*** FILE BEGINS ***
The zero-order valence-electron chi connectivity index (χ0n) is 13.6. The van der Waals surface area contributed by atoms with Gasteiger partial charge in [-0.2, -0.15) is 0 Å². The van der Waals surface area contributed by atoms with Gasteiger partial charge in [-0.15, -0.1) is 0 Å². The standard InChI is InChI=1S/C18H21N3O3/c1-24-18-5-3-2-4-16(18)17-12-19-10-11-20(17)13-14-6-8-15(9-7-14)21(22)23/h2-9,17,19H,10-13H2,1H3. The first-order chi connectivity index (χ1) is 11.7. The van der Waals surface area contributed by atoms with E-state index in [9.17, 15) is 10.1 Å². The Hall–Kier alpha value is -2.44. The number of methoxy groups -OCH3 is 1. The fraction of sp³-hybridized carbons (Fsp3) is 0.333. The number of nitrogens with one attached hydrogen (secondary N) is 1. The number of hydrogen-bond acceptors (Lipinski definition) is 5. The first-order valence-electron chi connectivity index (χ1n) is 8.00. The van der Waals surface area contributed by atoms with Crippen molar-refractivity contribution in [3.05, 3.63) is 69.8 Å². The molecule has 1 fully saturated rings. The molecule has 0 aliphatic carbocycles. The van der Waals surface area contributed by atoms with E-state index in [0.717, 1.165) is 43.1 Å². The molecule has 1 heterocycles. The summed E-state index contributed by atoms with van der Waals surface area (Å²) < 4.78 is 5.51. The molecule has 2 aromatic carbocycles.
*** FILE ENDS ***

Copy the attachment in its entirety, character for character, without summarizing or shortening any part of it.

The zero-order valence-electron chi connectivity index (χ0n) is 13.6. The van der Waals surface area contributed by atoms with Gasteiger partial charge in [-0.2, -0.15) is 0 Å². The van der Waals surface area contributed by atoms with Gasteiger partial charge in [-0.15, -0.1) is 0 Å². The standard InChI is InChI=1S/C18H21N3O3/c1-24-18-5-3-2-4-16(18)17-12-19-10-11-20(17)13-14-6-8-15(9-7-14)21(22)23/h2-9,17,19H,10-13H2,1H3. The first-order chi connectivity index (χ1) is 11.7. The van der Waals surface area contributed by atoms with E-state index in [9.17, 15) is 10.1 Å². The Hall–Kier alpha value is -2.44. The number of methoxy groups -OCH3 is 1. The fraction of sp³-hybridized carbons (Fsp3) is 0.333. The number of nitrogens with one attached hydrogen (secondary N) is 1. The number of hydrogen-bond acceptors (Lipinski definition) is 5. The first-order valence-electron chi connectivity index (χ1n) is 8.00. The van der Waals surface area contributed by atoms with Crippen molar-refractivity contribution in [3.05, 3.63) is 69.8 Å². The molecule has 1 fully saturated rings. The molecule has 0 aliphatic carbocycles. The van der Waals surface area contributed by atoms with E-state index in [0.717, 1.165) is 43.1 Å². The molecule has 1 heterocycles. The summed E-state index contributed by atoms with van der Waals surface area (Å²) < 4.78 is 5.51. The molecule has 2 aromatic carbocycles.